Entertainment

How and when to watch the 2018 Eurovision Song Contest if you're in the United States

The annual Eurovision Song Contest — the most immensely popular event most of your friends have never heard of — takes place this week. And even though the United States does not participate, you can still watch it all stateside.

Here's what you need to know about Eurovision — what it is, when it happens, who participates, and most importantly, how to watch.

What is Eurovision?

Eurovision is a European singing contest in its 63rd year.

Participants from a number of European countries perform — 43 this year — with one contestant from each country. Voting is determined by a combination of small, demographically-balanced juries and televoting. The jury points are announced and then televoting points are calculated and added to jury points. (American viewers will not get to vote.)

Think of it as "American Idol's" European great-grandfather. Or the Song Olympics. Or the Musical World Cup. It's a big deal!

There is no direct monetary prize for winning Eurovision, but the winner can make money off of iTunes sales or the future gigs earned from their Eurovision fame.

Eurovision fame? Don't scoff. We have ABBA (1974) and Celine Dion (1988) thanks to Eurovision.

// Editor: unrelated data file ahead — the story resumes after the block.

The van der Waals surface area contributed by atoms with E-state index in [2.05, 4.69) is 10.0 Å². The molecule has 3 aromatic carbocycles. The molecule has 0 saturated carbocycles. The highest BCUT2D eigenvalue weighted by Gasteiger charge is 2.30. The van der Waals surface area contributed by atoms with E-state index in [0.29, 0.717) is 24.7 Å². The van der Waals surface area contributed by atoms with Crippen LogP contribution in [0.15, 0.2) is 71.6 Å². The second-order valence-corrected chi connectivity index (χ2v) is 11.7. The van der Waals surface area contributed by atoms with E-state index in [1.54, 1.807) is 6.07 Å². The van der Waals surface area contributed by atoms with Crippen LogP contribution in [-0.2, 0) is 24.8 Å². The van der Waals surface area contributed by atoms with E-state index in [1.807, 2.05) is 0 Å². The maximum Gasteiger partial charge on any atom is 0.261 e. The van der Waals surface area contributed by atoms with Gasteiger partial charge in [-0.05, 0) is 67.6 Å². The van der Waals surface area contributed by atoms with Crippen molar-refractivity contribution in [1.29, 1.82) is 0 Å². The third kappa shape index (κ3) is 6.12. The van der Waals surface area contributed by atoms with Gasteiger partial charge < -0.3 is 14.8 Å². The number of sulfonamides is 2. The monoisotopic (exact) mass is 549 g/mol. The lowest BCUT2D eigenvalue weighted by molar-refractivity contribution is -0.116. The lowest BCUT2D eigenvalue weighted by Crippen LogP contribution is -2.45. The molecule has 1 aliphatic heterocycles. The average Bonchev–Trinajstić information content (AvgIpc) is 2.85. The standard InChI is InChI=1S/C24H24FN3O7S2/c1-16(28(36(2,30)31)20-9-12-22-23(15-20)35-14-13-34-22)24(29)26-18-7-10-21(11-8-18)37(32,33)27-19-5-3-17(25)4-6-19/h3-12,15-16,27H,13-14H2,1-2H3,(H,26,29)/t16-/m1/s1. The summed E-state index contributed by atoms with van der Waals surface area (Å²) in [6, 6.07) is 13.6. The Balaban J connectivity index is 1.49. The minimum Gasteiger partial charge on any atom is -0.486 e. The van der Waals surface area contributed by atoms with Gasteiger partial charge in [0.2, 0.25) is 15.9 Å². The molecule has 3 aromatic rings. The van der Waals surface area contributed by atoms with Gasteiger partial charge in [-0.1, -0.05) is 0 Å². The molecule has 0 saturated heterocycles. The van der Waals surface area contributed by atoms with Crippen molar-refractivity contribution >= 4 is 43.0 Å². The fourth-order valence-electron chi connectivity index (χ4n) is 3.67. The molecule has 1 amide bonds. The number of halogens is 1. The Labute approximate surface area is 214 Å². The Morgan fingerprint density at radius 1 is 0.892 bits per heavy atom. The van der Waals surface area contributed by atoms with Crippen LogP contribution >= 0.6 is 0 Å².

This year's live shows will be hosted by Filomena Cautela, Silvia Alberto, Daniela Ruah and Catarina Furtado — all Portuguese actresses. Ruah is a Portuguese-American actress best known for playing special agent Kensi Blye in CBS' "NCIS: Los Angeles."

When is Eurovision?

The 2018 Eurovision Song Contest runs Tuesday, May 8, through Saturday, May 12.

There are two semifinals. The first semifinal is Tuesday, May 8, with the second semifinal on Thursday, May 10. The Grand Final is on Saturday, May 12.

Who participates in Eurovision?

The 2018 contest has 43 European countries (plus Australia) participating and takes place for the first time in Lisbon, Portugal (Portugal won the 2017 contest with the song "Amar Pelos Dois," performed by Salvador Sobral). Russia is back this year after a controversy at the 2017 contest, when their singer was not allowed to enter Ukraine for the competition.

The United States does not participate.

Here is a full list of all of the countries and performers for Eurovision 2018.

How can I watch Eurovision?

Eurovision 2018 will be broadcast by Rádio e Televisão de Portugal, but that probably doesn't help U.S. watchers much.

To watch in the United States, your best bet is a cable subscription that includes the LOGO network, which broadcasts the contest exclusively in the U.S. for the third year. But we'll get only the Grand Final show — live and commercial free — on Saturday. (For the semifinals, this site is worth a shot: rtp.pt/play.)

The broadcast starts at 3 p.m. (ET) May 12 on LOGO.

The LOGO broadcast will feature commentary from Michelle Visage of “RuPaul’s Drag Race” and comedian Ross Mathews.

Streaming options: The show will simulcast on Logo’s website and the LogoTV mobile app, which will likely require a cable password. But there's also a simulcast on Logo’s YouTube channel, and that likely will not require a cable password.

And, of course, individual performances from Eurovision will go up on YouTube the day after.

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